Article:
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Beautiful JavaScript by Anton Kovalyov

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CHAPTER FIFTEEN

Progress

This is a risky chapter to write—it’s possible that some of the code it contains will be wrong by the time this book goes to print. In June 2015 the sixth edition of the ECMAScript standard is scheduled to be published, which means that by the time you’re reading it, this chapter is either a goldmine or a dud. While being rational certainly has its merits, being adventurous and perhaps a little irrational is also valuable, so here we go.

To be clear: I really love JavaScript—as a general-purpose programming language, it is a truly unique and beautiful creation. When I say beautiful, I don’t necessarily mean it in the classical sense: sometimes a beast can also be beautiful—that beast just needs someone to love it and dress it in nice clothes for the ball.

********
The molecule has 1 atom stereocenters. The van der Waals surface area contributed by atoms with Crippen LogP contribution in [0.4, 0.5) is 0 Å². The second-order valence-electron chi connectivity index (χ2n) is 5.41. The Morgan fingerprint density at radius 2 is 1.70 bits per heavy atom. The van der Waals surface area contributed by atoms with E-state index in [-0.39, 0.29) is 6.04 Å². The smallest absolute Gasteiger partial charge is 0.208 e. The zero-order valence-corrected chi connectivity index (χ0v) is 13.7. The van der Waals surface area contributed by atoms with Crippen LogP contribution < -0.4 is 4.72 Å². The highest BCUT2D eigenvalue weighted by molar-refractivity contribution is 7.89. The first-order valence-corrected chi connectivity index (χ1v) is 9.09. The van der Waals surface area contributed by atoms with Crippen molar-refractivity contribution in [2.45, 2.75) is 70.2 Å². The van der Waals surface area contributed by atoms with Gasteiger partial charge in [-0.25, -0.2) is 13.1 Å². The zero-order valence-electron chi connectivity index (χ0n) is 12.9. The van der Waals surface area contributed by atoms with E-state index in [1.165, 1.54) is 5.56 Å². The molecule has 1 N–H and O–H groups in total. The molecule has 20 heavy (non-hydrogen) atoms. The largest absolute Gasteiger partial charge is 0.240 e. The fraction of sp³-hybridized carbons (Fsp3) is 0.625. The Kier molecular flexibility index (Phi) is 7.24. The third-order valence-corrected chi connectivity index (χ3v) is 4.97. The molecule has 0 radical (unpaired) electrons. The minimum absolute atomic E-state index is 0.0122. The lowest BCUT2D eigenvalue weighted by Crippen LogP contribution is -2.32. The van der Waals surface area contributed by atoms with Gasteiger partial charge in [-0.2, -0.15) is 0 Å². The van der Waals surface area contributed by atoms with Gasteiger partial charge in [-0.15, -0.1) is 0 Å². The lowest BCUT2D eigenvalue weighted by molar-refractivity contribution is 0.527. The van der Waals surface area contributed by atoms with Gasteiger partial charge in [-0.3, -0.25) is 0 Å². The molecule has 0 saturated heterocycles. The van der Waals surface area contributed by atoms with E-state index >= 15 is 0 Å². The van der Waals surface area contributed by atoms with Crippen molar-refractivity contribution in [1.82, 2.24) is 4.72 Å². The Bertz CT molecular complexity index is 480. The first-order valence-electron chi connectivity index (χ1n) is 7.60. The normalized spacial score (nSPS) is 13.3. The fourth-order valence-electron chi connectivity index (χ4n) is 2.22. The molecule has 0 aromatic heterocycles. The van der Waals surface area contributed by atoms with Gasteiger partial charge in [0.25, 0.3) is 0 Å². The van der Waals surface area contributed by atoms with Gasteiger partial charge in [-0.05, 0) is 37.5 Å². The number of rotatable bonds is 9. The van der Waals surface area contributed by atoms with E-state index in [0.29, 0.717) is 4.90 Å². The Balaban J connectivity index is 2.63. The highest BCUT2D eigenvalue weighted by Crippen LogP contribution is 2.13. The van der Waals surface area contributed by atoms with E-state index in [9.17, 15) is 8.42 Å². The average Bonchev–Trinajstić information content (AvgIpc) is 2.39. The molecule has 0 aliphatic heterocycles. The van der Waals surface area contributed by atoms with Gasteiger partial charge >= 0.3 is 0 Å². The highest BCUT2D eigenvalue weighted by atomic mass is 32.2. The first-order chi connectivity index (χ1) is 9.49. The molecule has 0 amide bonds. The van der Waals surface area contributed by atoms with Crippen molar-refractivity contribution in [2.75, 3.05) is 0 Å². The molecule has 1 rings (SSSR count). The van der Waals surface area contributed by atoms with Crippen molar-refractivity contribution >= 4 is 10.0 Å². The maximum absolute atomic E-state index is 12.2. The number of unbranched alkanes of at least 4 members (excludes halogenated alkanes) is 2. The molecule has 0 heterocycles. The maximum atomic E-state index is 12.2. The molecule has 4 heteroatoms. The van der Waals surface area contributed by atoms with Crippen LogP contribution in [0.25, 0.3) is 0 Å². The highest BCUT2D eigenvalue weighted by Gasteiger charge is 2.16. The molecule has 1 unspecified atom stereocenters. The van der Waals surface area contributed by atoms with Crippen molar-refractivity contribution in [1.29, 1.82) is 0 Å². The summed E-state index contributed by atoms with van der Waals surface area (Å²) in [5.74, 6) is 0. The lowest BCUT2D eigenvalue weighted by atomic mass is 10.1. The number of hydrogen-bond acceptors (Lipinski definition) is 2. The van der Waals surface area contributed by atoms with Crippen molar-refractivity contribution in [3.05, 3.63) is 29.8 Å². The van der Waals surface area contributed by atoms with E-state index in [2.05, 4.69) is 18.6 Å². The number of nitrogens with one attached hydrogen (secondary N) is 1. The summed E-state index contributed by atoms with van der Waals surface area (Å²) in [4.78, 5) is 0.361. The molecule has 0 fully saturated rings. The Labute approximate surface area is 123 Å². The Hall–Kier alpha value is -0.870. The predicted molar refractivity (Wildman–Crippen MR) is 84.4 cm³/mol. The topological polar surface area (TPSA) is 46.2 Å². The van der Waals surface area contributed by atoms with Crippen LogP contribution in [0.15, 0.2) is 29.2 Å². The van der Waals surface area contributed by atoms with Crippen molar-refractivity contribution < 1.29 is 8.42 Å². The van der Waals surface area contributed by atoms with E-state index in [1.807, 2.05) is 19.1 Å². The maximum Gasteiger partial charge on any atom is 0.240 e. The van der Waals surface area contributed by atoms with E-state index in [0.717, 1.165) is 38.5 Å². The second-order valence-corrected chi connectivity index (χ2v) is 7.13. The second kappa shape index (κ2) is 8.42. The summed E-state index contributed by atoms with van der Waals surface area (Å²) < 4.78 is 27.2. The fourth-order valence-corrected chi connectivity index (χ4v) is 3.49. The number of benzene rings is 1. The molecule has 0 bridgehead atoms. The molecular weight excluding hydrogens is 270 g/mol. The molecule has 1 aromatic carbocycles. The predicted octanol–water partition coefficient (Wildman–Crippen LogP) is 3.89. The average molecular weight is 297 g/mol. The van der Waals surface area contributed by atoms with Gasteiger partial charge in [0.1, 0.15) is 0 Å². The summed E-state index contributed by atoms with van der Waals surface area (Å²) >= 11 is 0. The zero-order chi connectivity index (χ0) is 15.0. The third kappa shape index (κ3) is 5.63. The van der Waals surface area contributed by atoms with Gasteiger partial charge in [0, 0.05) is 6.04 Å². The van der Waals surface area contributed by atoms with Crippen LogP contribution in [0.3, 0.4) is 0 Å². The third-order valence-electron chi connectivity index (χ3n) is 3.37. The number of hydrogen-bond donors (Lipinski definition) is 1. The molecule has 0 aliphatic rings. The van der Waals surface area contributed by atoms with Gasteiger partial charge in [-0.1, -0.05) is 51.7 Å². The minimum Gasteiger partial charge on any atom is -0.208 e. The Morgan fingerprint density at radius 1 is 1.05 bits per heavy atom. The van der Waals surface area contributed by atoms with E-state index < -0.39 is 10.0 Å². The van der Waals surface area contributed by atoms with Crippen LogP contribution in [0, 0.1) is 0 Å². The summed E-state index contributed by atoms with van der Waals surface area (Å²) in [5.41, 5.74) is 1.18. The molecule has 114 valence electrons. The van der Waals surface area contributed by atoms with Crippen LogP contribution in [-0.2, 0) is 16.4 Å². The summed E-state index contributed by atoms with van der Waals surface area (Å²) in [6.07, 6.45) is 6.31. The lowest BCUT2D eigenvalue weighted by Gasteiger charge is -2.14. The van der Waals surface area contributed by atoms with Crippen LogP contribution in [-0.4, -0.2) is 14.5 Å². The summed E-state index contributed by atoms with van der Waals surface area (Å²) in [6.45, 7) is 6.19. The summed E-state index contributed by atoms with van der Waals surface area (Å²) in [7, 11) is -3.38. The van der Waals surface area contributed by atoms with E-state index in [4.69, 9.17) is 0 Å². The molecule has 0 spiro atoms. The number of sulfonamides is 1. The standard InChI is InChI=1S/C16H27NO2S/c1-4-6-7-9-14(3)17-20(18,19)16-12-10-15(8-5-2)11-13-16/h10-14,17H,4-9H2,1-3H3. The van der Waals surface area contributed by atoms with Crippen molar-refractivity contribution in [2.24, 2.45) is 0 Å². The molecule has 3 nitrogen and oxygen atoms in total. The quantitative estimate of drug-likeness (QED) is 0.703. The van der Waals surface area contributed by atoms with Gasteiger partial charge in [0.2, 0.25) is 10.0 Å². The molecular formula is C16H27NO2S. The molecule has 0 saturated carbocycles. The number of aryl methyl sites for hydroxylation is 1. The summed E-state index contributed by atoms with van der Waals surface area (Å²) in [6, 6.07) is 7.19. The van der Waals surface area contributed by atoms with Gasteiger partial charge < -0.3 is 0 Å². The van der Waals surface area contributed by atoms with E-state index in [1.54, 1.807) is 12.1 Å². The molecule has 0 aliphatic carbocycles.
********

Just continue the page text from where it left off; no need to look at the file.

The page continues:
JavaScript has an easy-to-use mechanism for inheritance.

No one

If I had a nickel for every mention of “JavaScript inheritance” on the Internet-according-to-Google, at the time of this writing I would have over $2,000.1 The top results2 all disagree with each other, but in interesting and not-incorrect ways. The problem is that JavaScript’s built-in mechanism for defining a class of object and its behavior is the same mechanism used for defining any encapsulated operation: a function. Additionally, veterans of other programming languages like C++, C#, Java, Python, Ruby, and so on tend to get hung up on JavaScript’s lack of inheritance as they understand it in those languages. JavaScript’s ...

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